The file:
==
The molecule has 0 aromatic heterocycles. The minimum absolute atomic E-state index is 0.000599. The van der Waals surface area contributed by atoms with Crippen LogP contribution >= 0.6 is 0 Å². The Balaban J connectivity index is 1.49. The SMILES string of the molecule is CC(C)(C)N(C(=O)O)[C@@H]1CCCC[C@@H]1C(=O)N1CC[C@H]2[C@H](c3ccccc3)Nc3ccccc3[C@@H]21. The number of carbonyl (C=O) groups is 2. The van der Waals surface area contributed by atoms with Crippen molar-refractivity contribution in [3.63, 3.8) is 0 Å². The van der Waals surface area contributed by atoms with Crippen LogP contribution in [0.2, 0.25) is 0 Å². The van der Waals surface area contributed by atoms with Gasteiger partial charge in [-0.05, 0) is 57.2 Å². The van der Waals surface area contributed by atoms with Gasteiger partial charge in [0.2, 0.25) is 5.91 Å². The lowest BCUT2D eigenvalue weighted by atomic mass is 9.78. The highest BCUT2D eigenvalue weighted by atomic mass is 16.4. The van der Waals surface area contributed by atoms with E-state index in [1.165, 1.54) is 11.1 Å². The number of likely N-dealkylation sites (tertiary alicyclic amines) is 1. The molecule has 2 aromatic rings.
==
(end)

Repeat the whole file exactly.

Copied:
The molecule has 0 aromatic heterocycles. The minimum absolute atomic E-state index is 0.000599. The van der Waals surface area contributed by atoms with Crippen LogP contribution >= 0.6 is 0 Å². The Balaban J connectivity index is 1.49. The SMILES string of the molecule is CC(C)(C)N(C(=O)O)[C@@H]1CCCC[C@@H]1C(=O)N1CC[C@H]2[C@H](c3ccccc3)Nc3ccccc3[C@@H]21. The number of carbonyl (C=O) groups is 2. The van der Waals surface area contributed by atoms with Crippen molar-refractivity contribution in [3.63, 3.8) is 0 Å². The van der Waals surface area contributed by atoms with Crippen LogP contribution in [0.2, 0.25) is 0 Å². The van der Waals surface area contributed by atoms with Gasteiger partial charge in [-0.05, 0) is 57.2 Å². The van der Waals surface area contributed by atoms with Gasteiger partial charge in [0.2, 0.25) is 5.91 Å². The lowest BCUT2D eigenvalue weighted by atomic mass is 9.78. The highest BCUT2D eigenvalue weighted by atomic mass is 16.4. The van der Waals surface area contributed by atoms with E-state index in [1.165, 1.54) is 11.1 Å². The number of likely N-dealkylation sites (tertiary alicyclic amines) is 1. The molecule has 2 aromatic rings.